What is a Void or Voidable Marriage?.
People talk about Getting divorces or getting an Annulment, and some people mention a Void or Voidable Marriage, so what is the difference between these two?
The basic premise is:
A void marriage is a marriage that is void and invalid from its very beginning.
A voidable marriage is a legal marriage that can be cancelled at the option of one of the parties and it is subject to cancellation if contested in court.
So… If it was not legal to get married in the first place, it must be a VOID marriage.
What would make a marriage not legal and therefore Void.
One party being already married is probably the most common cause.
However, if Bigamy was not illegal in the place of marriage, then this would not be a valid reason.
Definition from the Cornell University Law School legal pages:
A marriage that is valid until declared invalid.
A marriage that was for some reason never valid from the start and cannot be made valid.
A marriage that is void ab initio, void “from the beginning,” is void as if it had never been celebrated. In general, an application to the court is not required to dissolve a marriage that is void ab initio since such marriages are void from the get-go. However, you may have to apply for a declaration that your marriage is void if someone is making a claim against you based on the fact that you are supposed to be married.
A marriage will be void ab initio if:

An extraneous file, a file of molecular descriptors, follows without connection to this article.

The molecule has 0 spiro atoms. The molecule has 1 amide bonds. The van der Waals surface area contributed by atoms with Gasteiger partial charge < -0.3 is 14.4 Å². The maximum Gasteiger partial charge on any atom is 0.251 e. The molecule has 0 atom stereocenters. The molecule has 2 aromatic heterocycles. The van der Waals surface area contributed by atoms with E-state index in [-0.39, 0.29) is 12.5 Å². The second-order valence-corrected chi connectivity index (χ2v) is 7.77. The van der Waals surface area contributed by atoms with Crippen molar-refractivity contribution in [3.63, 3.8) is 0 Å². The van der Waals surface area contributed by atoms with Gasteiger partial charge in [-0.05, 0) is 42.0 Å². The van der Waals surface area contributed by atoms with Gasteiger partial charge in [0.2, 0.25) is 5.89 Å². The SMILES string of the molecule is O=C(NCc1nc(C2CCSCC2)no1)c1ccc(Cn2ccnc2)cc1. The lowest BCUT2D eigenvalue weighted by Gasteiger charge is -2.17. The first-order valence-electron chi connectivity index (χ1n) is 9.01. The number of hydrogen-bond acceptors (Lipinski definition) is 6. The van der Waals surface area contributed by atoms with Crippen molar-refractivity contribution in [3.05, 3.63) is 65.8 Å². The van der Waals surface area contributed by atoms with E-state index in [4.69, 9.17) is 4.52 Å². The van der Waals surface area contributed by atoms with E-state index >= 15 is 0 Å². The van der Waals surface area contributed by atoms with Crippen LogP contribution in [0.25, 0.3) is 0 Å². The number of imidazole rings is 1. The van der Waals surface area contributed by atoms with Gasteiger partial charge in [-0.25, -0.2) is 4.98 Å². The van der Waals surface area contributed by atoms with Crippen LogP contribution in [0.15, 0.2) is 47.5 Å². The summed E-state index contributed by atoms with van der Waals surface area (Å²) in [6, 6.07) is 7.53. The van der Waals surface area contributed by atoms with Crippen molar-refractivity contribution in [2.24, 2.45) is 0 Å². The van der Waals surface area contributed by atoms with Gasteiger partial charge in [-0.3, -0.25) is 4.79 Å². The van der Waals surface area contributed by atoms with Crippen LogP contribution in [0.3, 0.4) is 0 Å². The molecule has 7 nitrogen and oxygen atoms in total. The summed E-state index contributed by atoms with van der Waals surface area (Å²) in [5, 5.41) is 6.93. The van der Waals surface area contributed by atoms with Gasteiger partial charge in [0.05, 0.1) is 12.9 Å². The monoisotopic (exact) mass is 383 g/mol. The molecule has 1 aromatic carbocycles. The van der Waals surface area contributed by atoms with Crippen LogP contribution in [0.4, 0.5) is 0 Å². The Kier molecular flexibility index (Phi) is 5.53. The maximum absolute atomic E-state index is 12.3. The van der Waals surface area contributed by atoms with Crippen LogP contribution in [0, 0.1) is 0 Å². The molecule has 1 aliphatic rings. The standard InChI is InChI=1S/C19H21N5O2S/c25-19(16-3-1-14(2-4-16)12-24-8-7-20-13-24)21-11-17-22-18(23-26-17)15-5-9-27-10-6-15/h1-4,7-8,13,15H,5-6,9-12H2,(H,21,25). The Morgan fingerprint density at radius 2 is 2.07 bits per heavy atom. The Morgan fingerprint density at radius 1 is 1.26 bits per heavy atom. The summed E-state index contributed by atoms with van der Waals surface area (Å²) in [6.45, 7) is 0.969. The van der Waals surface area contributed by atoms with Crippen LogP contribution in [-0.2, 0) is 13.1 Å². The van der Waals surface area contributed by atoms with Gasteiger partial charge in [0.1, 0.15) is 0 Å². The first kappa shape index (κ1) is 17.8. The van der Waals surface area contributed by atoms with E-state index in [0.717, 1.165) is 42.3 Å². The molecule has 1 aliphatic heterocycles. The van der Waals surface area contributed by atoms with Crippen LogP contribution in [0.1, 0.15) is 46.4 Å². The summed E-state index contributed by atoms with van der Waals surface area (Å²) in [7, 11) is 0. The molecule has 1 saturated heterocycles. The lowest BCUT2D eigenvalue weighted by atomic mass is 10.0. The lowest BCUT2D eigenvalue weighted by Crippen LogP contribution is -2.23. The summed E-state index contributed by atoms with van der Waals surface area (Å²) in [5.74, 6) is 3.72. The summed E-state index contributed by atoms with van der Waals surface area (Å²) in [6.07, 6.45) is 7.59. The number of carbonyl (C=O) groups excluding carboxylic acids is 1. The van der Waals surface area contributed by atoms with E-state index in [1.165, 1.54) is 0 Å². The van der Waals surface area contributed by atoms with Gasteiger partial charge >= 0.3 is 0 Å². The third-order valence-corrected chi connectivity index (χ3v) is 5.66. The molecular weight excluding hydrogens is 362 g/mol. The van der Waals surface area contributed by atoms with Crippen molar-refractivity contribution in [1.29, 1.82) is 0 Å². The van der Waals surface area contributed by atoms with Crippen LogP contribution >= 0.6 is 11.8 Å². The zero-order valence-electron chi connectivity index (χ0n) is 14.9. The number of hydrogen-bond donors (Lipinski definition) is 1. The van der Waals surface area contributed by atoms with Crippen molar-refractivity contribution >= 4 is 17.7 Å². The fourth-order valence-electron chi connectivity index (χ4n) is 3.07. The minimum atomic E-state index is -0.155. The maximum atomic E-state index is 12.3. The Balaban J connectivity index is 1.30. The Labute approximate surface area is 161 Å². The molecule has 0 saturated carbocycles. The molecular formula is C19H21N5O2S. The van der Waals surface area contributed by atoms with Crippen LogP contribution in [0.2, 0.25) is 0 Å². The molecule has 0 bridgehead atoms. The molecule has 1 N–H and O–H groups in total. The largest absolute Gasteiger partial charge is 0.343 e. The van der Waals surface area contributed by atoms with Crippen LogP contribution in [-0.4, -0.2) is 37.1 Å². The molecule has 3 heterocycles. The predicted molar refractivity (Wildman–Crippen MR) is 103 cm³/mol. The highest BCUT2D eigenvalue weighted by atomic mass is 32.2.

- one or both spouses were seven years old or younger (the absolute minimum age required to consent to marry under the old common law),
- the spouses were within the prohibited degree of relatedness,
- one or both of the spouses did not have the mental capacity to marry, or
- one or both of the spouses were already married at the time of the marriage.
A voidable marriage is a marriage that is potentially void but remains valid until an application is made to the court for an annulment, a declaration that the marriage is void. A marriage may be invalid and annulled if:
- the spouses were over seven years of age, but a female spouse was under the age of 12 or a male spouse was under the age of 14 (the old common-law ages of puberty),
- one or both of the spouses did not consent to the marriage or were under duress or some other kind of coercion
- when they married,
- a male spouse is impotent or a female spouse is sterile going into the marriage,
- the marriage cannot be consummated,
- the marriage was a sham, or
- one or both of the spouses agreed to marry as a result of fraud or misrepresentation.
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